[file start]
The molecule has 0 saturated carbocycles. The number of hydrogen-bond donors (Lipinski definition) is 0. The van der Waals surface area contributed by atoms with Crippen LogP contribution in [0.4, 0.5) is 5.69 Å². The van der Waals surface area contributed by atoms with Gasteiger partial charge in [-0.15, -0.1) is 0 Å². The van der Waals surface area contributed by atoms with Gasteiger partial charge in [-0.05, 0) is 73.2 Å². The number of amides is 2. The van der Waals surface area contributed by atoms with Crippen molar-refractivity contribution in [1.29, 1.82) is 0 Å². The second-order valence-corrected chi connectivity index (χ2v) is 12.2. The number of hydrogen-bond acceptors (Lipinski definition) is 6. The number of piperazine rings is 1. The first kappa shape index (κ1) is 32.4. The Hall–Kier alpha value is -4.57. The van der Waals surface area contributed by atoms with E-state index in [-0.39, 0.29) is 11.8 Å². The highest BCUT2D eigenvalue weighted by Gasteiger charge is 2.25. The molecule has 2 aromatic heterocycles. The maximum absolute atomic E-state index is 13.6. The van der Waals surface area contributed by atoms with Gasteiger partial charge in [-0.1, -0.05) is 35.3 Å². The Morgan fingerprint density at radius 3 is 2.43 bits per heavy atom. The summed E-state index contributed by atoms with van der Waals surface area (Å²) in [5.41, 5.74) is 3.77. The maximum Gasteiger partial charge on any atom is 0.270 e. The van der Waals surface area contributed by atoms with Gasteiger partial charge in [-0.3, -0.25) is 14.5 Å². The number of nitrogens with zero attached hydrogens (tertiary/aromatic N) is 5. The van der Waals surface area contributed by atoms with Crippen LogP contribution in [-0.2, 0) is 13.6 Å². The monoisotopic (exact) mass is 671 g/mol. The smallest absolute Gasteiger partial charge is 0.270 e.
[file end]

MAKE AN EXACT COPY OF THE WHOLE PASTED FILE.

The molecule has 0 saturated carbocycles. The number of hydrogen-bond donors (Lipinski definition) is 0. The van der Waals surface area contributed by atoms with Crippen LogP contribution in [0.4, 0.5) is 5.69 Å². The van der Waals surface area contributed by atoms with Gasteiger partial charge in [-0.15, -0.1) is 0 Å². The van der Waals surface area contributed by atoms with Gasteiger partial charge in [-0.05, 0) is 73.2 Å². The number of amides is 2. The van der Waals surface area contributed by atoms with Crippen molar-refractivity contribution in [1.29, 1.82) is 0 Å². The second-order valence-corrected chi connectivity index (χ2v) is 12.2. The number of hydrogen-bond acceptors (Lipinski definition) is 6. The number of piperazine rings is 1. The first kappa shape index (κ1) is 32.4. The Hall–Kier alpha value is -4.57. The van der Waals surface area contributed by atoms with E-state index in [-0.39, 0.29) is 11.8 Å². The highest BCUT2D eigenvalue weighted by Gasteiger charge is 2.25. The molecule has 2 aromatic heterocycles. The maximum absolute atomic E-state index is 13.6. The van der Waals surface area contributed by atoms with Gasteiger partial charge in [-0.1, -0.05) is 35.3 Å². The Morgan fingerprint density at radius 3 is 2.43 bits per heavy atom. The summed E-state index contributed by atoms with van der Waals surface area (Å²) in [5.41, 5.74) is 3.77. The maximum Gasteiger partial charge on any atom is 0.270 e. The van der Waals surface area contributed by atoms with Gasteiger partial charge in [-0.3, -0.25) is 14.5 Å². The number of nitrogens with zero attached hydrogens (tertiary/aromatic N) is 5. The van der Waals surface area contributed by atoms with Crippen LogP contribution in [-0.2, 0) is 13.6 Å². The monoisotopic (exact) mass is 671 g/mol. The smallest absolute Gasteiger partial charge is 0.270 e.